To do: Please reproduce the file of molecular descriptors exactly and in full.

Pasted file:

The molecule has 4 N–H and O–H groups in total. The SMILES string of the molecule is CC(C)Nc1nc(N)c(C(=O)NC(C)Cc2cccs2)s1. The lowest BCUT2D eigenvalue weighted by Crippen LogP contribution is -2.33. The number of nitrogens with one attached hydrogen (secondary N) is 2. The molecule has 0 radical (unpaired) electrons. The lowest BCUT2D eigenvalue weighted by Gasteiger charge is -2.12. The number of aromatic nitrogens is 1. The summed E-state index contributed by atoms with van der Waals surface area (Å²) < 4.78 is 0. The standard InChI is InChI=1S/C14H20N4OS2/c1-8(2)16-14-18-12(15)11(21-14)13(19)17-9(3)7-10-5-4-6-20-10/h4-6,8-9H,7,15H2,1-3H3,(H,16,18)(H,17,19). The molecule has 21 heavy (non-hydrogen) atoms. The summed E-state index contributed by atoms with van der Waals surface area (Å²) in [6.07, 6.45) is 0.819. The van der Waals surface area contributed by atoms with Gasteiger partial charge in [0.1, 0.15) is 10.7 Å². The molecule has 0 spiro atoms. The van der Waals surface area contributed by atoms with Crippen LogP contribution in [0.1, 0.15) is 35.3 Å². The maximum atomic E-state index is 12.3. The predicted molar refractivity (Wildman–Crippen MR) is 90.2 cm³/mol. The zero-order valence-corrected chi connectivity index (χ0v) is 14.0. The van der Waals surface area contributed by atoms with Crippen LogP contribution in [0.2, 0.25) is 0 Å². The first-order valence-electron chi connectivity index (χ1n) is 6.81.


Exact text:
The molecule has 4 N–H and O–H groups in total. The SMILES string of the molecule is CC(C)Nc1nc(N)c(C(=O)NC(C)Cc2cccs2)s1. The lowest BCUT2D eigenvalue weighted by Crippen LogP contribution is -2.33. The number of nitrogens with one attached hydrogen (secondary N) is 2. The molecule has 0 radical (unpaired) electrons. The lowest BCUT2D eigenvalue weighted by Gasteiger charge is -2.12. The number of aromatic nitrogens is 1. The summed E-state index contributed by atoms with van der Waals surface area (Å²) < 4.78 is 0. The standard InChI is InChI=1S/C14H20N4OS2/c1-8(2)16-14-18-12(15)11(21-14)13(19)17-9(3)7-10-5-4-6-20-10/h4-6,8-9H,7,15H2,1-3H3,(H,16,18)(H,17,19). The molecule has 21 heavy (non-hydrogen) atoms. The summed E-state index contributed by atoms with van der Waals surface area (Å²) in [6.07, 6.45) is 0.819. The van der Waals surface area contributed by atoms with Gasteiger partial charge in [0.1, 0.15) is 10.7 Å². The molecule has 0 spiro atoms. The van der Waals surface area contributed by atoms with Crippen LogP contribution in [0.1, 0.15) is 35.3 Å². The maximum atomic E-state index is 12.3. The predicted molar refractivity (Wildman–Crippen MR) is 90.2 cm³/mol. The zero-order valence-corrected chi connectivity index (χ0v) is 14.0. The van der Waals surface area contributed by atoms with Crippen LogP contribution in [0.2, 0.25) is 0 Å². The first-order valence-electron chi connectivity index (χ1n) is 6.81.